Ground Bound Blue Angel

Corvette has long-standing ties to the military and for John “Sparky” Lersch, his tie to Corvette is because of the military.

After a moderately successful high school football stint in Pittsburgh, PA, Sparky was recruited to play football for a number of college programs, including United States Naval Academy coach Steve Belichick (father of New England Patriot’s coach Bill Belichick). “I didn’t really want to go. After growing up in the north, I wanted to go south where it was warm and attend the University of Miami,” said Sparky. “My dad wanted me to follow in his footsteps – join the Navy, become a Navy pilot, fly off aircraft carriers. On the drive back home after talking to Coach Belichick, as we neared my house we drove right past the high school homecoming queen’s house. For her 16th birthday she had received a 1967 dark green Corvette convertible. Fate gave me the opportunity and nerve to say to my dad, ‘If I go to the Naval Academy, will you buy me a new Corvette?’ He extended his hand and our deal was struck. Tuition at Navy was free, so my dad, an accountant at the time, made out pretty well.”

Sparky’s Senior year he was finally allowed to have a car on campus, so he and his dad visited the local Chevrolet dealer who offered great deals to midshipman. Sparky picked out a 1973 Corvette, Dark Blue with Beige interior, fully loaded and stickered at $5,600. Eight weeks later, out of the St. Louis factory, his dream car had arrived.

“Up until this point I had never even sat in a Corvette. I wanted my first experience to be with my own car. I’m 6’2”, and that’s about as tall as you could be to sit in one at the time.”

Sparky kept the car about five years and put 75,000 miles on it. “You could eat off the engine, I kept it spit polished all the time. It was my pride and joy.” He kept the car for five years and sold it at the end of his first tour flying off the U.S.S. Saratoga outside of Jacksonville, FL.

Eventually Sparky became a Navy pilot and relocated to Pensacola, Florida. There he saw a 1962 hardtop convertible Corvette sitting on a lot. He paid $2,800 for the car, kept it a little while, then sold it for $3,000. “I thought I had made a lot of money off that car at the time,” Sparky laughs.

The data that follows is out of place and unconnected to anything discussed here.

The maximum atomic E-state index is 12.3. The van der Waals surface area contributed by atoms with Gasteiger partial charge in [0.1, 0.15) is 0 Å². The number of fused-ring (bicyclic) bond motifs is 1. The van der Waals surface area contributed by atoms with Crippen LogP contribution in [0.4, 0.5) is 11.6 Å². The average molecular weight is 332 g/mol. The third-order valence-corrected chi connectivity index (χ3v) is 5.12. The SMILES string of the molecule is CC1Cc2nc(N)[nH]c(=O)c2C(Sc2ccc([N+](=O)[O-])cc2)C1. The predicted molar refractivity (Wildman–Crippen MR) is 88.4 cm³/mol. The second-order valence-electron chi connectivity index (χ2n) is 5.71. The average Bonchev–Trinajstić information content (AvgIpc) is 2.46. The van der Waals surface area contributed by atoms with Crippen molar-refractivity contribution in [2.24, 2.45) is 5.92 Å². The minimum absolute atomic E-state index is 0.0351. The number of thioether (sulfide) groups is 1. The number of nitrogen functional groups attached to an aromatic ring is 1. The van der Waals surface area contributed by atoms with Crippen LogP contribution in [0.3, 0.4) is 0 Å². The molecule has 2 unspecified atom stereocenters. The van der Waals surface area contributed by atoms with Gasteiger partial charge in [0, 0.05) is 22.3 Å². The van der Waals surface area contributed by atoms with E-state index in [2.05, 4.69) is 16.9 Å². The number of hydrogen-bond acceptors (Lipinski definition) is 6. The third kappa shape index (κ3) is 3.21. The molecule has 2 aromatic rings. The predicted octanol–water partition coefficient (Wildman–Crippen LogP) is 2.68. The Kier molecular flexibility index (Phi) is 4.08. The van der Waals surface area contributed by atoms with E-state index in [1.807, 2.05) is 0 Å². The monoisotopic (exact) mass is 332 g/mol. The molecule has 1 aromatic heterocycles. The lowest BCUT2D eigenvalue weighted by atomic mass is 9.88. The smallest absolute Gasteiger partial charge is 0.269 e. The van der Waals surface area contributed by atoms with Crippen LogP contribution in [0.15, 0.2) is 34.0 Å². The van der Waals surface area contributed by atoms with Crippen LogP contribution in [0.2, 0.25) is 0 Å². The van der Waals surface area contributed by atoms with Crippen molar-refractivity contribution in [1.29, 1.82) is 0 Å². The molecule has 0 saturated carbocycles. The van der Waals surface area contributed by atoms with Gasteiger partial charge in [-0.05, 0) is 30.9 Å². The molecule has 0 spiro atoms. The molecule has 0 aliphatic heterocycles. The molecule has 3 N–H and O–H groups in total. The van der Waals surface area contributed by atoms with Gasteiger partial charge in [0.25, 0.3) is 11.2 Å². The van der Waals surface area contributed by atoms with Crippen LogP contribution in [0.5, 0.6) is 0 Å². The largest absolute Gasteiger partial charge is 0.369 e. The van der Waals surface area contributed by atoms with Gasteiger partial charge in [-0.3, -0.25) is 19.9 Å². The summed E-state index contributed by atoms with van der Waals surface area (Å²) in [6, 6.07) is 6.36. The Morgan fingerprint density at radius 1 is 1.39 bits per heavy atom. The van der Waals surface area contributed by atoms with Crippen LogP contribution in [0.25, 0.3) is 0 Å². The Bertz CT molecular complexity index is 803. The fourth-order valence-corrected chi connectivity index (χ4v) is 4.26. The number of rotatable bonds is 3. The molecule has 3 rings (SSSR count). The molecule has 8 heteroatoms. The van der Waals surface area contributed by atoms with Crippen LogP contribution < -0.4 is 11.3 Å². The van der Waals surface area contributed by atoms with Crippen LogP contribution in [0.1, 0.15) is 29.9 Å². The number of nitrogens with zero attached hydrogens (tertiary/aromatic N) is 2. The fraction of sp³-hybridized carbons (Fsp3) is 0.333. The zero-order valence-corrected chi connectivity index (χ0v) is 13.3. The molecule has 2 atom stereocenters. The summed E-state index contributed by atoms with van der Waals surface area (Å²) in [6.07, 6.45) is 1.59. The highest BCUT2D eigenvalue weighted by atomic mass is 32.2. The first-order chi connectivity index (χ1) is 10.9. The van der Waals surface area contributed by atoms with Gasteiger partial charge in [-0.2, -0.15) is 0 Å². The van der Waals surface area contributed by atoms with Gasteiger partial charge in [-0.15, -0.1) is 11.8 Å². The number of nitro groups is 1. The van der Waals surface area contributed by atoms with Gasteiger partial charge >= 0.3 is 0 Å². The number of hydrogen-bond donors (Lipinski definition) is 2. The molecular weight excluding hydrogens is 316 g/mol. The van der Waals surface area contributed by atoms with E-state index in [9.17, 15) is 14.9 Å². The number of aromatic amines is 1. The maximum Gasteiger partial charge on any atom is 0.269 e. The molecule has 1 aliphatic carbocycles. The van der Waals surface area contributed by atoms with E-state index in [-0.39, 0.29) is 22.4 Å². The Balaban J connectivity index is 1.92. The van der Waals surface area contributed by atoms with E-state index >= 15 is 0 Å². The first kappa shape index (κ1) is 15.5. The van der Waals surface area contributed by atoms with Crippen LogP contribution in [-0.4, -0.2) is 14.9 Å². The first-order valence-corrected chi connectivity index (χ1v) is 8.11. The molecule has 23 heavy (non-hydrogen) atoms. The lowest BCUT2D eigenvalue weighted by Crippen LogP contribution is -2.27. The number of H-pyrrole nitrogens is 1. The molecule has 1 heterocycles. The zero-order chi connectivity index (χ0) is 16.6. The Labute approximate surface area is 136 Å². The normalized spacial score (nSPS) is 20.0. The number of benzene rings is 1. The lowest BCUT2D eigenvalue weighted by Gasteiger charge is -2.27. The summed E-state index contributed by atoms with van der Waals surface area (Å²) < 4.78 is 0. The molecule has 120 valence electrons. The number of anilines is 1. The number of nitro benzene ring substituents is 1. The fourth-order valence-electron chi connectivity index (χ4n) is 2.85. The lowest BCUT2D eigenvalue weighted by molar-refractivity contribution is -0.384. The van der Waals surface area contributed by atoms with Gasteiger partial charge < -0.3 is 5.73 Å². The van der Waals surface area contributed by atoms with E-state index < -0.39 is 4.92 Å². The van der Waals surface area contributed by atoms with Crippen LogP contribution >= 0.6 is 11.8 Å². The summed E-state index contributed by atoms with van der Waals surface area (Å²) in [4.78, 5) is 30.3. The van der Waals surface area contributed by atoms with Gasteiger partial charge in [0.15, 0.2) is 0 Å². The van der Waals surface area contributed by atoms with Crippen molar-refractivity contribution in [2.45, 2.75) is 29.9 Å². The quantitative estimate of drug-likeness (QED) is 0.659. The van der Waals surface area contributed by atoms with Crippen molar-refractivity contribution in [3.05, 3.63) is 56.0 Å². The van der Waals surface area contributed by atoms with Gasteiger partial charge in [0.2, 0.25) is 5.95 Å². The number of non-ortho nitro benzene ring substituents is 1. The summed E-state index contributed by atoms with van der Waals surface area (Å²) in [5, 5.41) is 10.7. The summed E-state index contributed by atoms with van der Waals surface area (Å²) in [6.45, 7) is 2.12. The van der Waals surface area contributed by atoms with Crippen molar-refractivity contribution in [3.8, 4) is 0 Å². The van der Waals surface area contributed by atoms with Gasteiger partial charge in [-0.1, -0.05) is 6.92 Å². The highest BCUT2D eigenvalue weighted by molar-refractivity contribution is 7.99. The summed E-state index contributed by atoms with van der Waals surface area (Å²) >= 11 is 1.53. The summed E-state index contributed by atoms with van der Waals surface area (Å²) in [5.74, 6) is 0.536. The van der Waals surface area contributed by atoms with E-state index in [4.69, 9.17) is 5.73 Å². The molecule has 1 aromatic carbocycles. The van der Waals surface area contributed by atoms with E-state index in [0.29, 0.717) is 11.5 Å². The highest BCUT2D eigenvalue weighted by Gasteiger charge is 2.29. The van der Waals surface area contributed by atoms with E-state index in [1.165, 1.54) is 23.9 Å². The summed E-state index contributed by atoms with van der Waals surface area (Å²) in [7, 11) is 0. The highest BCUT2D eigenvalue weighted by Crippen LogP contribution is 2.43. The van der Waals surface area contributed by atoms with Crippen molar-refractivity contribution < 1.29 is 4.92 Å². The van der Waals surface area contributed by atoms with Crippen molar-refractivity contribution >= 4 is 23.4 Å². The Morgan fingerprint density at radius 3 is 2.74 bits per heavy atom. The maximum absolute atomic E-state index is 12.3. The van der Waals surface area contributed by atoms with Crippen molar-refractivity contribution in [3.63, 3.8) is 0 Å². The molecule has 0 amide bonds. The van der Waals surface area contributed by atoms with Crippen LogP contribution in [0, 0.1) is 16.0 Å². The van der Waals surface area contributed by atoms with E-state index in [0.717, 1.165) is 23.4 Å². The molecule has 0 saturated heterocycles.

Later in life, Sparky started a habit of buying a new Corvette after returning from a Navy cruise, driving it until his next cruise and then selling it. “GMC gave us such a good military discount on the Corvettes I could sell it for a little more than I paid, and make a little money – basically driving the car for free! I ordered a 1978, ’79 and the last one was a 1980. I got out of the Navy in 1981 and sold it shortly thereafter. I worked in downtown New York City, which isn’t a good place to own a Corvette.”

That was the last time Sparky owned a Corvette until recently. As a 64 year old retiree with a 31 year career in commercial aviation at Delta Airlines,  Sparky was now facing a bladder cancer diagnosis. “What started out as no big deal turned into some mild chemotheraphy, which turned into some heavy chemotherapy, which turned into the famous ‘do you have your affairs in order?’ They were words you never expect to hear. Those questions give one pause.”

Sparky Lersch with his ground-bound rocket, a 2017 Stingray Corvette in true Blue Angel scheme.

Sparky went home and started flipping through an old photo album, running across a picture of his 1973 Corvette. “I decided the only thing on my Bucket List was to get one last Corvette.” The next day he went back to his Oncologist to get a more definable timetable of events in his suddenly short future. “Doctors are funny. They want to give you enough information to make preparations, but they have to leave enough wiggle room for both hope and probabilities. My doctor would offer me no definitive timetable.” So Sparky tried another angle, telling the doctor he had decided to go out and get a brand new 2017 Corvette, Admiral Blue with a big yellow stripe down the hood. “I said, ‘My only question for you Doc is should I get a one year or a two year lease?’ He laughed, having seen right through my ploy, paused a moment and said, ‘I think a one year lease would be best.’ The next day I found the exact car I wanted at a local dealer and signed a two-year lease. Motivation comes in many forms, and the idea of outliving the lease was mine.”

Sparky is now on his third round of chemo, and while the process has been unpleasant at times, things are looking up. CAT scans show the chemo is making good process, and he’s started to set aside money to buy out the lease in November of 2019. “I drive my Vette to every chemo session, because no matter how bad I feel, dropping the hammer on 460hp of a Stingray is just as much fun as it was 44 years ago. You just can’t feel sorry for yourself in the cockpit of America’s premier sports machine.”

We’re looking forward to seeing Sparky cruise around in his ground-bound Blue Angel!